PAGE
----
Friday, March 23, 2007

Aussies and Kiwis sampling Dutch broadband (10)

The Australian organiser of the trade mission, paul Budde (see photograph; Budde, right, plus the Dutch organiser Fred Kappeteijn, left) looks back at the visit and wrote this comment:

At the conclusion of the Broadband Study and Trade Mission to the Netherlands the participating countries, Australia, New Zealand and the Netherlands, resolved to further explore the various applications related to the new media.

Each of these countries already has in place advanced programs that can benefit organisations on both sides. The governments involved have also indicated that their policy focus has shifted from broadband access to broadband applications.

These are some of the outcomes of the four-day Mission, which took place in mid-March 2007, in Amsterdam and its neighboring Almere. Built on reclaimed land, this latter city of 170,000 residents didn’t exist 30 years ago. It is the fastest-growing city in the Netherlands, and, along with Amsterdam, leads the national developments in broadband. Both cities have experience with fibre-to-the-home (FttH) networks and are now in the process of commercial deployment.

While FttH was an important element of the Mission, from the beginning the focus was on digital media.

The official welcome, hosted by the Australian Embassy, took place in ‘De Waag’ a former city gate complex dating back to 1461.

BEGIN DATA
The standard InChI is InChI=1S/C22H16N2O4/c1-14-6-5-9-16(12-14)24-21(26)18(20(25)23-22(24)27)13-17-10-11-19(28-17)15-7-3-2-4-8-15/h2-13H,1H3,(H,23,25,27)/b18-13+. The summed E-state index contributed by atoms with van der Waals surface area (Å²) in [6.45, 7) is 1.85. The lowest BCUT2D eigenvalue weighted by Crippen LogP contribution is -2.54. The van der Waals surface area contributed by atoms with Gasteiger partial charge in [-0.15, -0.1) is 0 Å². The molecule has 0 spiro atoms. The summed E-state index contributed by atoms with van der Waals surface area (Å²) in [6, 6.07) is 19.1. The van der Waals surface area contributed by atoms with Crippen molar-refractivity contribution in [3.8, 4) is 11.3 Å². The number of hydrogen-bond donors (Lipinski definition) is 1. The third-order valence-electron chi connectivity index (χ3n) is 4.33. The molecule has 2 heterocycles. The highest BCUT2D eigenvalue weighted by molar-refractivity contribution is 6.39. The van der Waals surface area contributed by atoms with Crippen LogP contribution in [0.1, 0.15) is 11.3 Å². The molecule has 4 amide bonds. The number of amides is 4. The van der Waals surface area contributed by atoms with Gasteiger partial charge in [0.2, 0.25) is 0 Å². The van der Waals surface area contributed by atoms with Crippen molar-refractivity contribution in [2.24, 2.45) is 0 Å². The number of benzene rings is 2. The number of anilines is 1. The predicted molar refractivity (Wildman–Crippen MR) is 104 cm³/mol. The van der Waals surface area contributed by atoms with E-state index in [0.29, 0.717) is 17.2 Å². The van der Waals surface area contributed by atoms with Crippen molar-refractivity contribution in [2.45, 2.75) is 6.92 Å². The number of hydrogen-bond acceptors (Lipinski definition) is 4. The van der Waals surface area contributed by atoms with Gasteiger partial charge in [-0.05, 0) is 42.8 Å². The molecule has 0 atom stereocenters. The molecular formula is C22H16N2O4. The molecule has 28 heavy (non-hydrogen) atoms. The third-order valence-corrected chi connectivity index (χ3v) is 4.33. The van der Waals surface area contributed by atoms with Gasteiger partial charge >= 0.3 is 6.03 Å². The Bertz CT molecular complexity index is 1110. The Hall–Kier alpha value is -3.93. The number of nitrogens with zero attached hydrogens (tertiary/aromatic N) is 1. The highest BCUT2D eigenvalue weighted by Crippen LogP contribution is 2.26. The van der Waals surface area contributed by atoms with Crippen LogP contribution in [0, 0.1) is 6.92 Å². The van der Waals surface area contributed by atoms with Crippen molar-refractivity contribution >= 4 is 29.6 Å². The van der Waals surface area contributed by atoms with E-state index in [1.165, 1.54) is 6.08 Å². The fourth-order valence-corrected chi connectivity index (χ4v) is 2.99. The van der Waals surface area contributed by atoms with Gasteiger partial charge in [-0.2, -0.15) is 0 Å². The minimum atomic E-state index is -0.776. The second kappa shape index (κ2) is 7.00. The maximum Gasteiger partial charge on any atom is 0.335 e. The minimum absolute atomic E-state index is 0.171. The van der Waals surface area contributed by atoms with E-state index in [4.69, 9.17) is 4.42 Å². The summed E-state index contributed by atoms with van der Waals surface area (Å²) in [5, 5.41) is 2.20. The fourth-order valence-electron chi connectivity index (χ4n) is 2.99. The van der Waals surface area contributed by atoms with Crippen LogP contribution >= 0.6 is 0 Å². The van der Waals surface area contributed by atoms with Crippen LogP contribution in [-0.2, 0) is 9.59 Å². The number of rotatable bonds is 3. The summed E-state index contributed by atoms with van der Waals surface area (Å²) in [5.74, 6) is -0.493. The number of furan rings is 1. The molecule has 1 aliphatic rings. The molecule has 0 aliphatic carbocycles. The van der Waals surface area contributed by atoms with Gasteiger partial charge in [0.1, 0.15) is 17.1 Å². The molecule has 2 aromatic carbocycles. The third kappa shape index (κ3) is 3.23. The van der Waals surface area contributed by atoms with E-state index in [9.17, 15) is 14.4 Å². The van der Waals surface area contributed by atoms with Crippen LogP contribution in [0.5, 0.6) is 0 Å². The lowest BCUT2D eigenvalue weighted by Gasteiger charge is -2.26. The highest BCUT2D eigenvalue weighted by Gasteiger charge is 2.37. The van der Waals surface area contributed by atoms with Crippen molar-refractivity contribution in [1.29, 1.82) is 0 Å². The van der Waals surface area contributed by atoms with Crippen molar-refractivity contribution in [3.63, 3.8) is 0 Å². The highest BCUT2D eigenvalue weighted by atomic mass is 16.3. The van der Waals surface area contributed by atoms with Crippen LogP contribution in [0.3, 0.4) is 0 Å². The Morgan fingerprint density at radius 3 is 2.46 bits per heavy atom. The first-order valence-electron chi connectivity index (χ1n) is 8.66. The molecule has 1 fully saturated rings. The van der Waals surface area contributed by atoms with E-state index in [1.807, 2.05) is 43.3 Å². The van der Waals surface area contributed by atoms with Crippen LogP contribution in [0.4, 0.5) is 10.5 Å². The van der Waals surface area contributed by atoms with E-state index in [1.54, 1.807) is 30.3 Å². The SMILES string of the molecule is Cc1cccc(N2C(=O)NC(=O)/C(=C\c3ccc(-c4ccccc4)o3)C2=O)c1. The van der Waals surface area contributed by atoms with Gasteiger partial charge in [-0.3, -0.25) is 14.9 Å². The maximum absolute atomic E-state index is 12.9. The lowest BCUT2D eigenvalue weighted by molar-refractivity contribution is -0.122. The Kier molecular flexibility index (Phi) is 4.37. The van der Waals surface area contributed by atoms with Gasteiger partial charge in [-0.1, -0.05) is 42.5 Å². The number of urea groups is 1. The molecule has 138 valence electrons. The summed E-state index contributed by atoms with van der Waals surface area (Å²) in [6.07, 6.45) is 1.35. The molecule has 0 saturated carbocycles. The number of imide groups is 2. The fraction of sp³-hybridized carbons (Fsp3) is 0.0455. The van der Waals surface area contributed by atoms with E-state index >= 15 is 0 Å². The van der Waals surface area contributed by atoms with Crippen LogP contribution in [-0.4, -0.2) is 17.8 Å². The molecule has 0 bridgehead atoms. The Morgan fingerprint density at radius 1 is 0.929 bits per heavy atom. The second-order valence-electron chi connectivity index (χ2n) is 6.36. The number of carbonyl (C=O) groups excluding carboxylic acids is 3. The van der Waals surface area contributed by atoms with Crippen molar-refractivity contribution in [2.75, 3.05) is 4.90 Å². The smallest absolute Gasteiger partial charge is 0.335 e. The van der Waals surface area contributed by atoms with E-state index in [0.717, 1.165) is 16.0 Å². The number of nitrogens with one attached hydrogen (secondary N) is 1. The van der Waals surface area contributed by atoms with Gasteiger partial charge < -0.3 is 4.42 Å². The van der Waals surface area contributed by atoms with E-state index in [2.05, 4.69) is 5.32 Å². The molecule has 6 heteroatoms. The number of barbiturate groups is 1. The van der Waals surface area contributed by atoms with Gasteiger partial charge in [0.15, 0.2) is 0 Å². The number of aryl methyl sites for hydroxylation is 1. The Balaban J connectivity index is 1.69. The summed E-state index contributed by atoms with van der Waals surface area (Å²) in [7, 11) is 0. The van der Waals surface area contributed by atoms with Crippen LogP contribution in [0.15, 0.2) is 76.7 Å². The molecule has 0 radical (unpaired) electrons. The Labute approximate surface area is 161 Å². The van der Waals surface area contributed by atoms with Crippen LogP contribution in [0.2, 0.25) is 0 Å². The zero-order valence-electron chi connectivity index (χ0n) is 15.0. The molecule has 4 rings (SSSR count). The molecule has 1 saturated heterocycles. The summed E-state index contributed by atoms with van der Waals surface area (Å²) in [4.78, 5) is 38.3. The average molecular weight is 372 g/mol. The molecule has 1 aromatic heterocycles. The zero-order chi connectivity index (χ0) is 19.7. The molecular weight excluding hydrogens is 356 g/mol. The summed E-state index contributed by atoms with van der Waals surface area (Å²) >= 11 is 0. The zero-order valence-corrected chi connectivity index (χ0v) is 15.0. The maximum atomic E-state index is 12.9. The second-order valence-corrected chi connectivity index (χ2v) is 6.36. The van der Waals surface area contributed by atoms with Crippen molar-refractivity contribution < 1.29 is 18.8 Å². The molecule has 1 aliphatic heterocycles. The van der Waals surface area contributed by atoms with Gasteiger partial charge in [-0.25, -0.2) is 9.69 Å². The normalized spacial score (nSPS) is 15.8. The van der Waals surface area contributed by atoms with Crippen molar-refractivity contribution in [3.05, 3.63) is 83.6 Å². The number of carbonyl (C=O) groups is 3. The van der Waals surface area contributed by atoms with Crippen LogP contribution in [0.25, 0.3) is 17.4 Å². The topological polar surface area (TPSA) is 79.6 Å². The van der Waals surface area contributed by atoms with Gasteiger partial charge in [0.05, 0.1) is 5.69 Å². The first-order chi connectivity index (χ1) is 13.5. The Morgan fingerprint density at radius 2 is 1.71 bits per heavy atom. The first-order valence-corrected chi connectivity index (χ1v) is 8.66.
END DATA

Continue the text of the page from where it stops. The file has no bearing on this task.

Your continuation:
The reception took place in the very room where Rembrandt learned about anatomy. Today, the ‘De Waag Society’ focuses on the new media developments in that 550-year-old building, which is now linked to a 10Gb/s network.

On Monday the Mission was hosted by the City of Amsterdam. Here the delegates discussed the FttH rollout to 400,000 households and businesses. They visited and discussed digital media activities with leading content providers in the Netherlands:

Fabchannel - live online concerts from the avant-garde Paradiso theatre.
AMS-IX - the world largest Internet exchange, servicing 226 carriers and content providers and a daily throughput now reaching peaks of 250Gb/s.
The Culture Factory and the Beamlab - this is a facility where the best software developers can work with other disciplines to develop the latest applications. The 10Gb/s connection to the venue allows for national and international collaboration. Designers can book time and space to work in the Culture Factory.
Media Guild - an ideas incubator that brings together artists, media people, software developers, hardware manufacturers and small and larger businesses.
CineGrid - based on the next generation of High Definition, around the technology known as ‘4’.
Salto - the local broadcaster in Amsterdam, which allows open access for organisations to produce their own radio and/or TV shows - catering for over 150 local community groups
Locative - a company for mobile content developers.